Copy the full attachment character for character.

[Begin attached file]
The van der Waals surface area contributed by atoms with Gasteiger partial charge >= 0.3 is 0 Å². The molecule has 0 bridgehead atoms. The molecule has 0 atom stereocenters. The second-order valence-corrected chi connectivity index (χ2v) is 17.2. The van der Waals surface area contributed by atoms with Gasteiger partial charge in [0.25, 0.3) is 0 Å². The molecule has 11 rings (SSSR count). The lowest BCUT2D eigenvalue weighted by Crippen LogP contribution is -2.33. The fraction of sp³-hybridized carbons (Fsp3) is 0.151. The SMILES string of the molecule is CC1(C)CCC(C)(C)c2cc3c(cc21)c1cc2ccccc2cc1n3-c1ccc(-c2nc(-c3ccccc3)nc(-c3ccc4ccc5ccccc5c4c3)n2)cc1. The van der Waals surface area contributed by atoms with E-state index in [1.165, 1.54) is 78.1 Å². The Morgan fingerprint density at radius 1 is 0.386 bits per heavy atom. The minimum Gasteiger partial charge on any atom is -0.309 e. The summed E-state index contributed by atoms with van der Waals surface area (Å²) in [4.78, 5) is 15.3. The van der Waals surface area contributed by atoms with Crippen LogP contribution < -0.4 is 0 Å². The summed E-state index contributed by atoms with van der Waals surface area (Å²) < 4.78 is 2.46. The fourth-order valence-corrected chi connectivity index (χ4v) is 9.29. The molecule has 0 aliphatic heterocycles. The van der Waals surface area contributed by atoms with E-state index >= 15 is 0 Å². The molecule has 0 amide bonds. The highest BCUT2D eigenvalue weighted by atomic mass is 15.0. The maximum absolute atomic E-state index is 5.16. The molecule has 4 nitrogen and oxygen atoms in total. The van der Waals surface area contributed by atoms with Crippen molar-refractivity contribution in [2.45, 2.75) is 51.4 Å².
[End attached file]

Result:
The van der Waals surface area contributed by atoms with Gasteiger partial charge >= 0.3 is 0 Å². The molecule has 0 bridgehead atoms. The molecule has 0 atom stereocenters. The second-order valence-corrected chi connectivity index (χ2v) is 17.2. The van der Waals surface area contributed by atoms with Gasteiger partial charge in [0.25, 0.3) is 0 Å². The molecule has 11 rings (SSSR count). The lowest BCUT2D eigenvalue weighted by Crippen LogP contribution is -2.33. The fraction of sp³-hybridized carbons (Fsp3) is 0.151. The SMILES string of the molecule is CC1(C)CCC(C)(C)c2cc3c(cc21)c1cc2ccccc2cc1n3-c1ccc(-c2nc(-c3ccccc3)nc(-c3ccc4ccc5ccccc5c4c3)n2)cc1. The van der Waals surface area contributed by atoms with E-state index in [1.165, 1.54) is 78.1 Å². The Morgan fingerprint density at radius 1 is 0.386 bits per heavy atom. The minimum Gasteiger partial charge on any atom is -0.309 e. The summed E-state index contributed by atoms with van der Waals surface area (Å²) in [4.78, 5) is 15.3. The van der Waals surface area contributed by atoms with Crippen LogP contribution < -0.4 is 0 Å². The summed E-state index contributed by atoms with van der Waals surface area (Å²) < 4.78 is 2.46. The fourth-order valence-corrected chi connectivity index (χ4v) is 9.29. The molecule has 0 aliphatic heterocycles. The van der Waals surface area contributed by atoms with E-state index >= 15 is 0 Å². The molecule has 0 amide bonds. The highest BCUT2D eigenvalue weighted by atomic mass is 15.0. The maximum absolute atomic E-state index is 5.16. The molecule has 4 nitrogen and oxygen atoms in total. The van der Waals surface area contributed by atoms with Crippen molar-refractivity contribution in [2.45, 2.75) is 51.4 Å².